IFPRI, ILRI leaders: Sustainable small-scale livestock farming is essential to meeting the 21st-century’s protein needs

While the potential harms of raising livestock and consuming meat, milk, and eggs are frequently discussed in the Western media these days, their benefits for much the world’s population, especially in developing countries, get less attention. In low-income countries, animals remain essential for nutrition, livelihoods and crop farming. The good news is that there’s a lot that can be done to promote a sustainable, broad-based and environmentally friendly livestock sector.

In a meeting at the World Economic Forum’s Sustainable Development Impact Summit Sept. 25 in New York, thought leaders in food and agriculture discussed the future of meat and how it can contribute to sustainable development.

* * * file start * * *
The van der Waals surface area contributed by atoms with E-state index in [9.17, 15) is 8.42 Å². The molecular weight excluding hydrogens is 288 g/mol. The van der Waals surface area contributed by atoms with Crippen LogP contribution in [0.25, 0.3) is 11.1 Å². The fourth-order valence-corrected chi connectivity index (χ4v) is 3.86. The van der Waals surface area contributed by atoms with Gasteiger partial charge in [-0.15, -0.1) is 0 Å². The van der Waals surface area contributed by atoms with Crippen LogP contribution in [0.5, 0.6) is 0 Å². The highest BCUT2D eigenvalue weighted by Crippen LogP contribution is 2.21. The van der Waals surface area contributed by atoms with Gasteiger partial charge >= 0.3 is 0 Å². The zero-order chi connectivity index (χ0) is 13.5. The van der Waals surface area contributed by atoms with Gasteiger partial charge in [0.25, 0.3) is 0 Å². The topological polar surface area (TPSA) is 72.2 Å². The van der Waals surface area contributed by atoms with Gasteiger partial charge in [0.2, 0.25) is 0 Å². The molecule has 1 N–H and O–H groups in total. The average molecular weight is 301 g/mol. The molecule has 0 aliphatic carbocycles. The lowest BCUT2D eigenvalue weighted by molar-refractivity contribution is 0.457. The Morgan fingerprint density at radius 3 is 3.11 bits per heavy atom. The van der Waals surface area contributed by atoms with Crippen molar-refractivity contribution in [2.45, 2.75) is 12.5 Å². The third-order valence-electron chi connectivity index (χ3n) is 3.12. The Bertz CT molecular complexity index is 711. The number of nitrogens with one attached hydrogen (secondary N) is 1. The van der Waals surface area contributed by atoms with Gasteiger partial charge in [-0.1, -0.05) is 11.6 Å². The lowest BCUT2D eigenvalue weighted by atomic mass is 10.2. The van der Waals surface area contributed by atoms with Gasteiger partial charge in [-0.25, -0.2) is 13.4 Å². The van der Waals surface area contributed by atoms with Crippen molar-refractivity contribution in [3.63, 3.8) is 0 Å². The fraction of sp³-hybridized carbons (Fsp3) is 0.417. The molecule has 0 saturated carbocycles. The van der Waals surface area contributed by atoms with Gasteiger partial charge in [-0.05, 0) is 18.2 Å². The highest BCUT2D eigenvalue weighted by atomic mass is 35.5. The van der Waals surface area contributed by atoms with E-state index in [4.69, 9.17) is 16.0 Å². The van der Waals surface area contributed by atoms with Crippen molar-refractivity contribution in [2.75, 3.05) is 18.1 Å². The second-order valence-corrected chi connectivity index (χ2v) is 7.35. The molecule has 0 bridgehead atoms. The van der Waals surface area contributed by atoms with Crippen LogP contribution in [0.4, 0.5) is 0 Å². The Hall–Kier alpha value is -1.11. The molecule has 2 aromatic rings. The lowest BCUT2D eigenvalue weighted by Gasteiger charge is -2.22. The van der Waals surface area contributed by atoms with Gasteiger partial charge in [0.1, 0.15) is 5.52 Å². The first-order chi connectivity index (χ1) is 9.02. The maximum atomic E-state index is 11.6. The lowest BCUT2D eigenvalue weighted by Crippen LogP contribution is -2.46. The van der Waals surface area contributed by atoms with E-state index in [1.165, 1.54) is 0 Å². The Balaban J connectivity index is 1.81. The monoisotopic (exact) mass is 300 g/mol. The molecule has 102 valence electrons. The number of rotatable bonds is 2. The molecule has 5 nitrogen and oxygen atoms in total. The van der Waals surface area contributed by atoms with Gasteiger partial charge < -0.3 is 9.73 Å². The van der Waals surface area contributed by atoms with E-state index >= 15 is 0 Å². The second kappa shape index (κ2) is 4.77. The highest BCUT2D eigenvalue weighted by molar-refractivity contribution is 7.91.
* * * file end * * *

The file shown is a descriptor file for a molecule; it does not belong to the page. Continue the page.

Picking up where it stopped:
Dairy cow in central Malawi

A dairy cow looks out from her stall in a village in central Malawi (photo credit: ILRI/Stevie Mann).

“Concerns about livestock—relating to animal welfare, human health, the environment and antimicrobial resistance—are becoming increasingly prominent,” said IFPRI Director General Shenggen Fan. Considering the crucial role livestock plays for food security and nutrition, it’s increasingly important that organizations not neglect the perspective of people in the emerging and developing world, for whom livestock are not “simple food commodities,” Fan said, but rather “living animal assets” that remain essential sources of livelihoods.

Fan’s remarks were developed in collaboration with the International Livestock Research Institute (ILRI), a CGIAR research center based in East Africa dedicated to animal agriculture research for the developing world.